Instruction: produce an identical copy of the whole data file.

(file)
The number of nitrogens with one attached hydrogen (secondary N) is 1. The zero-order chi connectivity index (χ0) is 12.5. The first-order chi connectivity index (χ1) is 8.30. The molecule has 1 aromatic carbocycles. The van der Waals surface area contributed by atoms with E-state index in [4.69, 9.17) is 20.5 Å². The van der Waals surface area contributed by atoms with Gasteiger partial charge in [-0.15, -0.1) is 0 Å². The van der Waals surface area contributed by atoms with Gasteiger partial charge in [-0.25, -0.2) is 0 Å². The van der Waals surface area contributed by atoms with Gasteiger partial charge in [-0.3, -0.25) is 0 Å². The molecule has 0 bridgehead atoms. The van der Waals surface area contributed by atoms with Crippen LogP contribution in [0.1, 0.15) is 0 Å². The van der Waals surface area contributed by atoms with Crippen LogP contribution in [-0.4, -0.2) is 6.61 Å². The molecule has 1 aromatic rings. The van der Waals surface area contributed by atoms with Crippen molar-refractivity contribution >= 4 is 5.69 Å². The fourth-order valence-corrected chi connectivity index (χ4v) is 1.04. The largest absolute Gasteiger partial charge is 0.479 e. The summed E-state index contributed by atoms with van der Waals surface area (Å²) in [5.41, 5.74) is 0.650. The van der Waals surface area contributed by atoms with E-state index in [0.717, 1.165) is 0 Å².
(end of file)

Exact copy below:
The number of nitrogens with one attached hydrogen (secondary N) is 1. The zero-order chi connectivity index (χ0) is 12.5. The first-order chi connectivity index (χ1) is 8.30. The molecule has 1 aromatic carbocycles. The van der Waals surface area contributed by atoms with E-state index in [4.69, 9.17) is 20.5 Å². The van der Waals surface area contributed by atoms with Gasteiger partial charge in [-0.15, -0.1) is 0 Å². The van der Waals surface area contributed by atoms with Gasteiger partial charge in [-0.25, -0.2) is 0 Å². The van der Waals surface area contributed by atoms with Gasteiger partial charge in [-0.3, -0.25) is 0 Å². The molecule has 0 bridgehead atoms. The van der Waals surface area contributed by atoms with Crippen LogP contribution in [0.1, 0.15) is 0 Å². The van der Waals surface area contributed by atoms with Crippen LogP contribution in [-0.4, -0.2) is 6.61 Å². The molecule has 1 aromatic rings. The van der Waals surface area contributed by atoms with Crippen molar-refractivity contribution >= 4 is 5.69 Å². The fourth-order valence-corrected chi connectivity index (χ4v) is 1.04. The largest absolute Gasteiger partial charge is 0.479 e. The summed E-state index contributed by atoms with van der Waals surface area (Å²) in [5.41, 5.74) is 0.650. The van der Waals surface area contributed by atoms with E-state index in [0.717, 1.165) is 0 Å².